'Radical' changes on crash plane
The Second World War-era plane that plummeted into an air-race crowd like a missile was rebuilt for speed, it has emerged.
The 65-year-old Galloping Ghost underwent years of massive overhauls that took 10ft off its wingspan. The ailerons - the back edges of the main wings used to control balance - were cut from about 60ins to 32ins.
Pilot Jimmy Leeward, 74, had said the changes made the P-51 Mustang faster and more manoeuvrable, but in the months before Friday's crash in Reno, Nevada, even he was not certain exactly how it would perform.
"I know it'll do the speed," he said in a podcast uploaded to YouTube in June. "The systems aren't proven yet. We think they're going to be OK."
Investigators do not yet know what caused the plane to pitch sharply into the crowd at the National Championship Air Races, killing nine people, including former Hollywood stunt pilot Mr Leeward, and injuring dozens.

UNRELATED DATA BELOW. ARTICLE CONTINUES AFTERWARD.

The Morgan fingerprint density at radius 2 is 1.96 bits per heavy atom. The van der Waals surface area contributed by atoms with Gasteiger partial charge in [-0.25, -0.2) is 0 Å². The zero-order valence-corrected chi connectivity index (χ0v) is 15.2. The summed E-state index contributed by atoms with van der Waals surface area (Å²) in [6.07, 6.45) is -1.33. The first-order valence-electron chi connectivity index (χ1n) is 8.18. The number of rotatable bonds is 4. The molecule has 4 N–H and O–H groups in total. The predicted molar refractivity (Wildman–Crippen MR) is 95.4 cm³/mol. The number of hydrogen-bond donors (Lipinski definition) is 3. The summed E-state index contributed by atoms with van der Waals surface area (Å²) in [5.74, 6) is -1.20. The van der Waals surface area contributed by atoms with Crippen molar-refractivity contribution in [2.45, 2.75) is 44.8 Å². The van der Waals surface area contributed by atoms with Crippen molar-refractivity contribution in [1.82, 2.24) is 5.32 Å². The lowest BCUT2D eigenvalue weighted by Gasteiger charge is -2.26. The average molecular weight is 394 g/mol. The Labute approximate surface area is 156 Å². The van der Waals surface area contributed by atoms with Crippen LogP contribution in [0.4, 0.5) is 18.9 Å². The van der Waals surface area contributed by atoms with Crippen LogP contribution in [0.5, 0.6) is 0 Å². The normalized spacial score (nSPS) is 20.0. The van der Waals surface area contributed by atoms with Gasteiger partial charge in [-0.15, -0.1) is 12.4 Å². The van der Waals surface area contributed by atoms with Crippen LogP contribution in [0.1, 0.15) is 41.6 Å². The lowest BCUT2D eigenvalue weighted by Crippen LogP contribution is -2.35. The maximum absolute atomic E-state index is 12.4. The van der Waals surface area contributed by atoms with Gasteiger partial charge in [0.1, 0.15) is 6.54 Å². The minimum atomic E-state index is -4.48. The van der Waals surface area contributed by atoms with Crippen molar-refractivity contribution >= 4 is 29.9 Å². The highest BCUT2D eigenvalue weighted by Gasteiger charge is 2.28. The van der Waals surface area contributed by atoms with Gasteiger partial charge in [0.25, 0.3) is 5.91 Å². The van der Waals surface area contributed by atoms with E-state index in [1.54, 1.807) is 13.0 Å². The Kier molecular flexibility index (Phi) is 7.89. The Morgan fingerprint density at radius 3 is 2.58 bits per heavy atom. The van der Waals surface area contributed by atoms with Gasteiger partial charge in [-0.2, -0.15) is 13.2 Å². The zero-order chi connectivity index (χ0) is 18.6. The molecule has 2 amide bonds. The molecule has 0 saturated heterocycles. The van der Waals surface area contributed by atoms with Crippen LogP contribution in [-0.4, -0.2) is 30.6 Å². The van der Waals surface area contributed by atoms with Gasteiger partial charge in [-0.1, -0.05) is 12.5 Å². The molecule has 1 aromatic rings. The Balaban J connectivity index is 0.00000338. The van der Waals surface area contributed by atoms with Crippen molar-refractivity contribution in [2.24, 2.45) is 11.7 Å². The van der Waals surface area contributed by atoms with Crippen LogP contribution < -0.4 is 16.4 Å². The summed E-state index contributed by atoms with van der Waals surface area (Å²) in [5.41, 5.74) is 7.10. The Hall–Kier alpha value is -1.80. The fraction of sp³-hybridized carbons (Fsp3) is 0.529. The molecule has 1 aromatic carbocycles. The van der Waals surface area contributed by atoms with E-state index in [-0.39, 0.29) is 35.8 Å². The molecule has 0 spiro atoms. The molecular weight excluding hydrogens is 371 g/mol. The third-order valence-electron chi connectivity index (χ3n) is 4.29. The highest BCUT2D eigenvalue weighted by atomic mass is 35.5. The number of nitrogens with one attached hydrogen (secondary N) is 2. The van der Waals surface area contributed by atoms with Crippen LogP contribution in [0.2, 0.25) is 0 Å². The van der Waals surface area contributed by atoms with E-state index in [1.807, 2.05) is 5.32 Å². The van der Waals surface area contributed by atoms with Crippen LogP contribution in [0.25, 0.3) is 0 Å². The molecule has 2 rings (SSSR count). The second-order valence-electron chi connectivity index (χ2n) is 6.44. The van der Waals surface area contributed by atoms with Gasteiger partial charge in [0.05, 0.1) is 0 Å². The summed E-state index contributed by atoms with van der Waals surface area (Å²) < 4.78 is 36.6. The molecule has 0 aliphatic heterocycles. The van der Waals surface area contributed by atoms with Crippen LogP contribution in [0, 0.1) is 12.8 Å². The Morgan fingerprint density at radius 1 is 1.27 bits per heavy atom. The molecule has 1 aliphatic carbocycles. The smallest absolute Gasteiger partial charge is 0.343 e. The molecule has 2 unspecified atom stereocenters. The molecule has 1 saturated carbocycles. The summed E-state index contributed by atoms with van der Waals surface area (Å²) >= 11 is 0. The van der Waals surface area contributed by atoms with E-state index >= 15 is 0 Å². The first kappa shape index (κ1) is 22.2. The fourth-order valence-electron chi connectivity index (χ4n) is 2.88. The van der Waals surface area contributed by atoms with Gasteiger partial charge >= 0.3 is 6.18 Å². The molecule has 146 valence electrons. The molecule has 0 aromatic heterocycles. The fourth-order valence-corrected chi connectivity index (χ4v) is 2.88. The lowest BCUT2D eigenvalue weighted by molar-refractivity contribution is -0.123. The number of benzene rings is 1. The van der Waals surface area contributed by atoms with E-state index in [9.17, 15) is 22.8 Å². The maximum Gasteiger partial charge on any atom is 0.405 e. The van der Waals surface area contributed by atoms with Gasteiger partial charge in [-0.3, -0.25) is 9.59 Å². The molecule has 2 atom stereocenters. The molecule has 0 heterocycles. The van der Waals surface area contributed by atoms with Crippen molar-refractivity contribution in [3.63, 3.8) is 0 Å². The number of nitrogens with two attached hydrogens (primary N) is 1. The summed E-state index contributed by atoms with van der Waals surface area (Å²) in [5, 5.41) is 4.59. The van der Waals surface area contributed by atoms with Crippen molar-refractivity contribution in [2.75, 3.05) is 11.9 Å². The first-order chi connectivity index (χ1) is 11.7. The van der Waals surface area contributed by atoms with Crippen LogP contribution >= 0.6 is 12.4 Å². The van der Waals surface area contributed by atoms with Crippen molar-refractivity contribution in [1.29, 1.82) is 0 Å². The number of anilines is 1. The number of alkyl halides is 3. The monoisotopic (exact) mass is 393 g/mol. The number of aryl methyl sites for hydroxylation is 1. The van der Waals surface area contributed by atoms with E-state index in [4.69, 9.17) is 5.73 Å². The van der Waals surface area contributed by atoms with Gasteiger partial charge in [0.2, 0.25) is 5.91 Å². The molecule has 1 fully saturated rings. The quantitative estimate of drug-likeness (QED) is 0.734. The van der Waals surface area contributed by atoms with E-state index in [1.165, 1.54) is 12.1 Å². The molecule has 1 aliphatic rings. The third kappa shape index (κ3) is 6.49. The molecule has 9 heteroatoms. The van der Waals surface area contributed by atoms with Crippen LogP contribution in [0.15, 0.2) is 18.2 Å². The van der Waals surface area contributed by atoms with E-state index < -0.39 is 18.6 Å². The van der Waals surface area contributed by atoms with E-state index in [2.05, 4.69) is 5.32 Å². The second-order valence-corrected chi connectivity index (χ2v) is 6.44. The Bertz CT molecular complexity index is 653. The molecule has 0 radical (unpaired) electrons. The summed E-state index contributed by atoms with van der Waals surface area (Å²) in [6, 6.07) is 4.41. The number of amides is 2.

They have focused on the elevator trim tab - a piece of the tail that helps the aircraft maintain lift, which appeared to break off before the crash.
In the highly-competitive, bravado-filled world of air racing, pilots go for broke on the ground and in the sky, hitting speeds of 500mph. Mr Leeward is the 20th pilot to die at the air races since they began 47 years ago, but Friday's crash was the first in which spectators were killed.
"Pilots are a special breed of confident, intelligent, driven perfectionists," said Ken Quick, a commercial airline pilot and a crew member for one of the teams that raced on Friday. "They know what they do is dangerous and demanding, and they eagerly embrace both."
Officials said 69 people were treated at hospitals, including 36 who have been released. Six remained in a critical condition.